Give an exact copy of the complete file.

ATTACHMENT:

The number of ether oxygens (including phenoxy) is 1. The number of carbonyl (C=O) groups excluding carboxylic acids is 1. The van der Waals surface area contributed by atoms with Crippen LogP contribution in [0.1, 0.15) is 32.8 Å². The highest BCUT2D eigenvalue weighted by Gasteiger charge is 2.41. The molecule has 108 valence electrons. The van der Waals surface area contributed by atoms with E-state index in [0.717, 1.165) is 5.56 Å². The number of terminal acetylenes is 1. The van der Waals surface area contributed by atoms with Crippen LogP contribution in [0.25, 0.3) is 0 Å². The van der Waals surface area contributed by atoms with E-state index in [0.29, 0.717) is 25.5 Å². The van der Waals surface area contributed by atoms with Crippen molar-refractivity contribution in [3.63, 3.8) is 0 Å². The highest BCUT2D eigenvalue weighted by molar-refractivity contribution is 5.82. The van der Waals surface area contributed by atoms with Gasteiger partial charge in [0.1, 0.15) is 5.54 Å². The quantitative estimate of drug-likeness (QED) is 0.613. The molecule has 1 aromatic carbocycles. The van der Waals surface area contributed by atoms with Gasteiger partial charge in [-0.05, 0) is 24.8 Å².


The number of ether oxygens (including phenoxy) is 1. The number of carbonyl (C=O) groups excluding carboxylic acids is 1. The van der Waals surface area contributed by atoms with Crippen LogP contribution in [0.1, 0.15) is 32.8 Å². The highest BCUT2D eigenvalue weighted by Gasteiger charge is 2.41. The molecule has 108 valence electrons. The van der Waals surface area contributed by atoms with E-state index in [0.717, 1.165) is 5.56 Å². The number of terminal acetylenes is 1. The van der Waals surface area contributed by atoms with Crippen LogP contribution in [0.25, 0.3) is 0 Å². The van der Waals surface area contributed by atoms with E-state index in [0.29, 0.717) is 25.5 Å². The van der Waals surface area contributed by atoms with Crippen molar-refractivity contribution in [3.63, 3.8) is 0 Å². The highest BCUT2D eigenvalue weighted by molar-refractivity contribution is 5.82. The van der Waals surface area contributed by atoms with Gasteiger partial charge in [0.1, 0.15) is 5.54 Å². The quantitative estimate of drug-likeness (QED) is 0.613. The molecule has 1 aromatic carbocycles. The van der Waals surface area contributed by atoms with Gasteiger partial charge in [-0.05, 0) is 24.8 Å².